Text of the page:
The Spanish Boy by C. S. Reardon
Edie Clarey is the main character of The Spanish Boy, yet for most of the novel she is not present. Not quite halfway through the novel she disappears and we wonder and speculate as to the reason until the end, when all but one of the characters closest to her are dead. Now we have a mystery, the makings of a romance and a historical novel all in one.
We begin in Halifax, Nova Scotia, in 1936, with the appearance in the sky of the astonishing airship, the Hindenberg, on its way to New Jersey. Three young friends have risen early, scrambled out of their beds, and run to a nearby park to witness the spectacle. Edie is the oldest at 18, her brother Mel and their friend Lawrie are 16. Lawrie is in love with Edie, has loved her all his life, and only waits to be 18 himself, when the difference in their ages won’t matter so much.
Edie is deeply loved and spoiled by her parents, as well as her two brothers—the older Gus, who is half-heartedly studying for the priesthood, and Mel, more like a twin brother, his bond with Edie is so close. (Another character is Theresa, the family’s expert housekeeper and terrible cook. Theresa’s history is a tragic one, her family having been lost and she being terribly disfigured, in the 1917 explosion that levelled much of the city and killed about 2000. Halifax is given affectionate treatment here.)
All this love seems inevitable, since Edie has all the physical characteristics of a typical romance novel heroine—not pretty but brimming with inner beauty, tall, lively, slim and possessing that most important appurtenance, long, curly, chestnut hair. The author’s description could have been copied from any number of Harlequin numbers and, for that reason, sadly disappointed me. But, maybe Reardon is being ironic? Hmmm.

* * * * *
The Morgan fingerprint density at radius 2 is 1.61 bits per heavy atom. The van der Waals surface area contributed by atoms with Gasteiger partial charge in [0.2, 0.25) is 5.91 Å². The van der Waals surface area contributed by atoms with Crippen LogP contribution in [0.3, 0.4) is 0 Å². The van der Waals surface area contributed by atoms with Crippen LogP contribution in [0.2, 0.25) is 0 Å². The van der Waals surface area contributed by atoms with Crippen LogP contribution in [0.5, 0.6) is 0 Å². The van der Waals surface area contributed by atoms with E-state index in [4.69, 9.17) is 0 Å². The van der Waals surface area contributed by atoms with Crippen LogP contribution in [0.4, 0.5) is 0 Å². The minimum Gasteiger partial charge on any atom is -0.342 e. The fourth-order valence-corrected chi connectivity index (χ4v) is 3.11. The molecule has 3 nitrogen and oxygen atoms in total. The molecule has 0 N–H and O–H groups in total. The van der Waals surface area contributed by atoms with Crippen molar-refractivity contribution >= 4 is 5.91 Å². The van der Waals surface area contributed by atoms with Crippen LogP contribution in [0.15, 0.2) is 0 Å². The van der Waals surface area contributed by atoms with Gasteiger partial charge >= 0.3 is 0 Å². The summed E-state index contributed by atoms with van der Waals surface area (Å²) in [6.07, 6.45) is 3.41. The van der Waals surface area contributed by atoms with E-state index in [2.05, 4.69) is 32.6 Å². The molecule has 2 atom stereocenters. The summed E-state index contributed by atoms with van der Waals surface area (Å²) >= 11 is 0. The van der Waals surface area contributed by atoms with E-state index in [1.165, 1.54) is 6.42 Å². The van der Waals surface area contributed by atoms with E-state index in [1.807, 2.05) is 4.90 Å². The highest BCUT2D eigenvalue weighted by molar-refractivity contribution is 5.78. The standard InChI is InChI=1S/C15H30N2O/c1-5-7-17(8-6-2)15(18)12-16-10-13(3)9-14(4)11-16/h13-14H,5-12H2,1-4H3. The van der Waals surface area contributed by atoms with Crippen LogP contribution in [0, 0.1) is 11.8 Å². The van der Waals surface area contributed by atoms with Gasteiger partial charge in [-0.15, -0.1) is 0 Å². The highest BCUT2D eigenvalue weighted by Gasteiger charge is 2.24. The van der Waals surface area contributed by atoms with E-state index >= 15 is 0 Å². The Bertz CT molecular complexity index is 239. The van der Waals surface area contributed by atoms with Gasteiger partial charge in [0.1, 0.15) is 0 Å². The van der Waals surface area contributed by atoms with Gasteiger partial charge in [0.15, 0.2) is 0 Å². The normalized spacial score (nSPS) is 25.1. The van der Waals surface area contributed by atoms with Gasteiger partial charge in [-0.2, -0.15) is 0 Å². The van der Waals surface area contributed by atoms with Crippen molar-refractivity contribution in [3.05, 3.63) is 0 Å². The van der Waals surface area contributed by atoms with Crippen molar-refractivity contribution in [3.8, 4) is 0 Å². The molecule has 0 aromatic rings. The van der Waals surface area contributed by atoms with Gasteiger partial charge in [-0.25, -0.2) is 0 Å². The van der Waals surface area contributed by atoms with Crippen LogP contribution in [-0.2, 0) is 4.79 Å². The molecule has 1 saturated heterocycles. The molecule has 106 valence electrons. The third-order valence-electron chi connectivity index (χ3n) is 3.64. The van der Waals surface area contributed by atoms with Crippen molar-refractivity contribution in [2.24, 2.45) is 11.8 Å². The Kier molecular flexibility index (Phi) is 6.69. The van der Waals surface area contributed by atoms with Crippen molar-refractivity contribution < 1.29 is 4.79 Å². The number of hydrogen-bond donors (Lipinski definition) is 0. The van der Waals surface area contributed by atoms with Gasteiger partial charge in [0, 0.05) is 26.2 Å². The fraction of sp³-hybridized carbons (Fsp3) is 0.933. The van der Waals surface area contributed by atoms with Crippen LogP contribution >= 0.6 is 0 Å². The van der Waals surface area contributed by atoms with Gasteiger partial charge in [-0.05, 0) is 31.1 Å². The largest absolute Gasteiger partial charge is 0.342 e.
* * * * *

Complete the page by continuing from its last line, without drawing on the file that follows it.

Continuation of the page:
Edie is given a job in her father’s paint and glass shop to keep her out of trouble. She is a sort of receptionist and file clerk and terribly bored. All the men there adore her and she respects them, all but the annoying accountant. Her interest is only piqued by the dark-eyed, curly-black-haired newcomer. He calls himself Michael Green to hide his real name, Micah Gessen, but is nick-named “the Spanish boy” by his fellow workers because of his dark appearance, unaware of his plans.
Micah is a “red,” a communist from Toronto, trying to earn enough money to get on a ship to Spain to fight with the Republican rebels against the fascistic Nationalists. He takes advantage of Edie’s interest in him to talk to her about Marxism and Spain, gaining her sympathy so she will act as a helper and messenger. She hopes to impress him with her new-found selflessness and interest in communism. She is determined to go to Spain with him but he scorns her. She offers her bicycle as enticement—he’ll take the bike but not her. This where the reader will want her to stow away, join the Republicans and be a hero. Well, maybe she does—I’m not telling.
The Spanish Boy is a complex but satisfying and well told tale that manages to subvert a trite romance and make something much better—a novel of a happy family in hard times that suffers a strange, painful loss that leaves them to live on in a mystery.